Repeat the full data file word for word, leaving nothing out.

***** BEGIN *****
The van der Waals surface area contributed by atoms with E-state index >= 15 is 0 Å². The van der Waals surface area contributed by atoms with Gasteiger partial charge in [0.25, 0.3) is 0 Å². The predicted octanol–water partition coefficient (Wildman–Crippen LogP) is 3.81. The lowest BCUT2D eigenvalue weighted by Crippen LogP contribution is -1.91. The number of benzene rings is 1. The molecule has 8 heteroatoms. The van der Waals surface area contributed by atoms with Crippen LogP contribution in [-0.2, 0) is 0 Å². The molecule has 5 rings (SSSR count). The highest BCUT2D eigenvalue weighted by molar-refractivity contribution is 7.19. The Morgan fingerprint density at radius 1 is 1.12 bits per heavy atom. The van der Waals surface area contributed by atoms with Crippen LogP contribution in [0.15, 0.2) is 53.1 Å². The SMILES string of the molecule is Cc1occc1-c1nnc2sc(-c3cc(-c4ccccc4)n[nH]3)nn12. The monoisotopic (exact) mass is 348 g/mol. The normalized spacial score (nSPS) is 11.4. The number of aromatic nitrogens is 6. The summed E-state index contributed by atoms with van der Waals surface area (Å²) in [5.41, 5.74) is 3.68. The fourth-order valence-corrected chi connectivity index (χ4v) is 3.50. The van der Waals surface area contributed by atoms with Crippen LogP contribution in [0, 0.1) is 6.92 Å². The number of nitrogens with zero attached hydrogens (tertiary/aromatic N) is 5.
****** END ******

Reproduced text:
The van der Waals surface area contributed by atoms with E-state index >= 15 is 0 Å². The van der Waals surface area contributed by atoms with Gasteiger partial charge in [0.25, 0.3) is 0 Å². The predicted octanol–water partition coefficient (Wildman–Crippen LogP) is 3.81. The lowest BCUT2D eigenvalue weighted by Crippen LogP contribution is -1.91. The number of benzene rings is 1. The molecule has 8 heteroatoms. The van der Waals surface area contributed by atoms with Crippen LogP contribution in [-0.2, 0) is 0 Å². The molecule has 5 rings (SSSR count). The highest BCUT2D eigenvalue weighted by molar-refractivity contribution is 7.19. The Morgan fingerprint density at radius 1 is 1.12 bits per heavy atom. The van der Waals surface area contributed by atoms with Crippen LogP contribution in [0.15, 0.2) is 53.1 Å². The SMILES string of the molecule is Cc1occc1-c1nnc2sc(-c3cc(-c4ccccc4)n[nH]3)nn12. The monoisotopic (exact) mass is 348 g/mol. The normalized spacial score (nSPS) is 11.4. The number of aromatic nitrogens is 6. The summed E-state index contributed by atoms with van der Waals surface area (Å²) in [5.41, 5.74) is 3.68. The fourth-order valence-corrected chi connectivity index (χ4v) is 3.50. The van der Waals surface area contributed by atoms with Crippen LogP contribution in [0, 0.1) is 6.92 Å². The number of nitrogens with zero attached hydrogens (tertiary/aromatic N) is 5.